"I'm already 26," said Isabel Wang, a fashion magazine editor in Beijing. "In China, 26 means the girl is not young."

Shanghai marketing manager Natalie He, 28, avoids family visits: "I feel lots of pressure from my hometown, my parents and my parents' friends. I went back for the spring festival, and they all said, `When will you bring a boy back to show us?' "

Tian uses this social phenomenon to drive business, showing women a survey of his users in which 65 percent of men want to marry a woman who is 25, while only 26 percent believe age 30 is an acceptable age for a lifelong mate. Likewise, women reject younger men.

Baihe's love counselors help the women hone online profiles, as well as act as dating coaches. The advice can be as simple as telling the guy to send roses. "A lot of our users are shy," Tian said.

China's one-child policy has resulted in a generation of young people who grew up being the center of attention of six adoring adults – parents and grandparents. So the counselors also help them grapple with basic relationship skills. "They have to learn they can't get everything they want," Tian said.

Tarnished popularity

Though divorce rates in the big cities are now about 50 percent, marriage still confers a certain social standing.

"If a woman is 30 and not married, people will think there is something wrong with her," said Maggie Xie,'s financial controller. "In business, a married man is viewed as more reliable.", like other dating sites, organizes revenue-generating singles events, which include games and other activities. They reflect cultural preferences among Chinese for group gatherings as social icebreakers. Overseas Chinese men, and even foreign-born guys, are big hits, so numerous dating sites are looking at developing ways to link their female customers to males living abroad. When foreigners show up to these events, something akin to a feeding frenzy ensues.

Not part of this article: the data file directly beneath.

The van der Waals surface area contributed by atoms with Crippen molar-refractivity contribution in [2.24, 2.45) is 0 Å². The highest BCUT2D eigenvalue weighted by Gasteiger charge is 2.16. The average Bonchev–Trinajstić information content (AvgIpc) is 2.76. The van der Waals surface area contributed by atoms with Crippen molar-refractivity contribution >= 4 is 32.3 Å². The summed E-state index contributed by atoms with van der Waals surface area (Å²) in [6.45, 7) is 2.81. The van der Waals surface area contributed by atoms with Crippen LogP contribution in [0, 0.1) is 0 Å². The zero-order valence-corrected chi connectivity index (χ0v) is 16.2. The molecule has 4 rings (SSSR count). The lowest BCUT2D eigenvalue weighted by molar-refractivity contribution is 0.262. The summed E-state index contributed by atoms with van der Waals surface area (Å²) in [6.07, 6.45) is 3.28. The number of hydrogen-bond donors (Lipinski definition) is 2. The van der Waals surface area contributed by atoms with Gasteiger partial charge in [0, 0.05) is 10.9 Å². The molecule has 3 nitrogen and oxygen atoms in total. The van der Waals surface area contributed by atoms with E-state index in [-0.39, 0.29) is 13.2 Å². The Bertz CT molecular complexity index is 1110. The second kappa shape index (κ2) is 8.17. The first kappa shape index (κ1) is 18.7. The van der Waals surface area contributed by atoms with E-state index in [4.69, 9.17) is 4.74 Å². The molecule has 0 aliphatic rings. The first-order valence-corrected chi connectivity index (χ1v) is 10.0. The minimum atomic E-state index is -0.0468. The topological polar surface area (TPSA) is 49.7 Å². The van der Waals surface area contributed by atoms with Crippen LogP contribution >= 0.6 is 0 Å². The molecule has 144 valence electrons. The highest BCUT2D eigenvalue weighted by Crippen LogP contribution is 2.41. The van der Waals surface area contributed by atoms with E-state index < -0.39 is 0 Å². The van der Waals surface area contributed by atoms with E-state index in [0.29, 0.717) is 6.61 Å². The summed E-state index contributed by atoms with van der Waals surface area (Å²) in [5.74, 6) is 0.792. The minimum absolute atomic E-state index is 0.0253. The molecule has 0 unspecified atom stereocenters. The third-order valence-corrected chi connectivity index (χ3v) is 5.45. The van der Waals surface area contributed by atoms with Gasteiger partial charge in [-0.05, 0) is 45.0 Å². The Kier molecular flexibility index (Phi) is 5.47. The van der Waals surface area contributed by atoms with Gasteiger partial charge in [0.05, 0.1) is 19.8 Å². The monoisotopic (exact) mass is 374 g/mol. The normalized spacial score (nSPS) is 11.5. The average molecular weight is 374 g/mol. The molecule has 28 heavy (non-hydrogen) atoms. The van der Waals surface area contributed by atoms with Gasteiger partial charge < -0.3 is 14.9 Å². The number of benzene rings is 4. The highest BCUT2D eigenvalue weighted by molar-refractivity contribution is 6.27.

The search for blue-chip mates played out on one recent Saturday afternoon, with about 200 showing up to a love connection at a Beijing hotel. As with most of these events, women outnumbered men about 7-to-3. They sat in circles and participated in various games and singalongs before rotating seats. Love counselors were on hand, just in case.

What these events often lack are "A-level" men, guys who fit the hard-and-fast criteria successful women demand, Xie said, looking on. These prime male candidates, she speculated, are more concerned about their career and are probably working.

The tough scrutiny they'd face may also keep them away.

Tommy Tang, a 34-year-old employee at a security company, described the Beijing dating scene as something akin to emotional bumper cars. "Most of the females leave me after the first date because I don't have a house or a car – and I'm short," he said.

The experience, though, can be equally blunt and bruising for the women. After several hours of socializing, the event came to a close with the Lineup. Women stood against the walls of the large hotel meeting room. Then the men circled, handing out cards to the ones they'd like to get to know.

 Members of the online dating site get to know each other at… (LiPo Ching – Mercury News)

Zhao Yuping, 28, left carrying a fistful of Mr. Maybes. Still, she wasn't too pleased with the day's catch.

So a frowning Zhao decided on Plan B – sending her mother out to Zhongshan Park in central Beijing, where parents parade with pictures of their children, hoping to strike a deal with another parent.

"I plan to ask my mother to go there and help me find someone," Zhao said.

Preferably, she quickly added, a man who owns a house.